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Flight 1928-09
Flight
"Princess Xenia," the Fokker monoplane, fitted with a Bristol "Jupiter," which made the India - England flight.
THE AMSTERDAM-BATAVIA AIR MAIL: Five Armstrong Siddeley "Lynx" engined Fokker VII-3m monoplanes lined up on Schipol aerodrome, Amsterdam, for inspection by Dutch Government officials prior to their departure for Batavia.
Photographic Flying-Boat and Crew, Royal Canadian Air Force.
Royal Canadian Air Force Flying-Boat, Northern Manitoba.
Mapping Timber Types, Eastern Manitoba.
One of the memories of the Orly meeting for the French and Germans (to judge from their impressions) will be of the stunting display of Flying-Officer Atcherley on the Genet-Moth, the first of that type ever constructed. (Inset left) Flying-Officer Atcherley, and (inset right) shows the machine in a slow roll, whilst in the centre is evidence of the reception he got after the display.
FOLDING TESTS AT ORLY: Our machines showed superiority in the folding tests at the French Light 'Plane Trials. (2) Capt. H. Broad was not quite broad enough for his task. Assisting him is Mr. St. John Plevins.
A "Moth " seaplane at the base of the Ontario Provincial Government Air Service at Sault Ste. Marie, Lake Ontario.
THE AUTOGIRO IN THE ISLE OF WIGHT: On August 29 Don. J. de la Cierva paid a visit in the Autogiro to Seaview, I.O.W., where he landed on the sands at low tide, causing considerable interest amongst the visitors. He had tea with Mr. Wallace Barr, who was given a "flip" in the machine, and to whom we are indebted for the above snapshots.
In this picture are (left to right) Mr. B. J. Hanstock, of the Anglo-American Oil Co., Ltd., Mrs. St. J. Plevins, Mr. "Harold Brooklyn," D.S.O., and Lord and Lady Blyth. The occasion was the landing of Mr. "Brooklyn" in his Westland "Widgeon" in a field near the house of Mr. St. J. Plevins, of the Anglo-American Oil Co., Ltd., followed by luncheon with the latter.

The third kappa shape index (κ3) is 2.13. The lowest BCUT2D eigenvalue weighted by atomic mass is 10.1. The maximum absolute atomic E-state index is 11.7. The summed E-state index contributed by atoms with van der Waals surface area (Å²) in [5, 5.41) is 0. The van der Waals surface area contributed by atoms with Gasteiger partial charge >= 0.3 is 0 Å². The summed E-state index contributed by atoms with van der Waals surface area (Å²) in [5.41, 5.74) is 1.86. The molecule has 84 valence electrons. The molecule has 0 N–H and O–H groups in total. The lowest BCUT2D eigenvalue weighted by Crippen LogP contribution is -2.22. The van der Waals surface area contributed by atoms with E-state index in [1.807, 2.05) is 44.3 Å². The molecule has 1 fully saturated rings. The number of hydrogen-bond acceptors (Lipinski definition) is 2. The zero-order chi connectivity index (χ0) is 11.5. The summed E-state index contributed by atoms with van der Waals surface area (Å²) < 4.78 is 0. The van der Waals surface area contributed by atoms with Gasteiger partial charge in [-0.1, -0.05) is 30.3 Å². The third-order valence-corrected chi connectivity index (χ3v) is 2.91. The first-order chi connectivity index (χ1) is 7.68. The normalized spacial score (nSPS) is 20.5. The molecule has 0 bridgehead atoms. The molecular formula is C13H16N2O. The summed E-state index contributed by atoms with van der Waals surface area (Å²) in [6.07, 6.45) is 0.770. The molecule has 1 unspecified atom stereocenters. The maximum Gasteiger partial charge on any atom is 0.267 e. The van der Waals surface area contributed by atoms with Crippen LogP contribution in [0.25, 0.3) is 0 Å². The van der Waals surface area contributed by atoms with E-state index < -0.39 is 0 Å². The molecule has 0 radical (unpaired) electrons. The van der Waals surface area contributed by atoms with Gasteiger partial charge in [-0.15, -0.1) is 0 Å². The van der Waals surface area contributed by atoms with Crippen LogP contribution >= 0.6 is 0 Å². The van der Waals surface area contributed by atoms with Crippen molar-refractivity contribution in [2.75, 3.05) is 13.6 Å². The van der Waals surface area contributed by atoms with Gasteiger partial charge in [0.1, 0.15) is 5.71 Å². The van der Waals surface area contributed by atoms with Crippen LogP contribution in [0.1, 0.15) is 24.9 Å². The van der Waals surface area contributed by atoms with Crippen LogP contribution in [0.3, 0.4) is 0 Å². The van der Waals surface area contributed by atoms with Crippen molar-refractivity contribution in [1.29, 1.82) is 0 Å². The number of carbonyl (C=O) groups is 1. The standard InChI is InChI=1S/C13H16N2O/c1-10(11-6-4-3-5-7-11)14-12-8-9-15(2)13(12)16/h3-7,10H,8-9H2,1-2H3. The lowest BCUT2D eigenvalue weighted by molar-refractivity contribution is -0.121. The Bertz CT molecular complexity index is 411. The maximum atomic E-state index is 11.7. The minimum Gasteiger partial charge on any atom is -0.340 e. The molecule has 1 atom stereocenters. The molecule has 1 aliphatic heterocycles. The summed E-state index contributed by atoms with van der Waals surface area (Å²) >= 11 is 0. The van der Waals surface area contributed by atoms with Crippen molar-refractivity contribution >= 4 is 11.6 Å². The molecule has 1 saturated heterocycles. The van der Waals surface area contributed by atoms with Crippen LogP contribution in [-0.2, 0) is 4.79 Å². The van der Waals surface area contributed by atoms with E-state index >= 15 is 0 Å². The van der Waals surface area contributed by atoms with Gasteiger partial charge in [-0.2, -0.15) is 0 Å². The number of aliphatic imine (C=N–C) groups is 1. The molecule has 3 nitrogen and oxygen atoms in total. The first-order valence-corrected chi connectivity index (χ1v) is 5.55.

THE WESTLAND WAPITI with Jupiter Engine. A "General Purposes" machine as supplied to the Royal Air Force and R.A.A.F. Suitable for reconnaissance, bombing, wireless, photography, etc. Fitted with Handley-Page Automatic Slot Gear; all-metal construction.
CANADIAN COMMERCIAL AIRCRAFT: A Fokker "Universal" monoplane as used by Western Canada Airways.
CANADIAN COMMERCIAL AIRCRAFT: A Curtiss flying-boat which was employed by the Fairchild Air Transport on the Haileybury and Rouyn service.
FOLDING TESTS AT ORLY: Our machines showed superiority in the folding tests at the French Light 'Plane Trials. (4) Lady Heath guides her Avro "Avian" safely through in the best time, with Capt. Percival (left) helping.
TAKING OFF AT ORLY: (1) The Avro "Avian" (Cirrus) flown by Capt. Percival.
SUCCESSFUL COMPETITORS IN THE 1928 ORLY MEETING: Herr R. Lusser (left) won with 1,691 points on the Klemm (Salmson) machine shown above him. Capt. E. W. Percival (centre) was second with 1,606 points on the Avro "Avian" (Cirrus Mk. III) (above); and Capt. H. Broad (right) third with 1,581 points on the Gipsy-Moth (above).
RELIABILITY TRIAL: These are pictures of events during Lady Heath's forced landing on the beach at Trouville in the Avro "Avian." The landing cost her 60 points, for she did not reach Le Havre until the next day.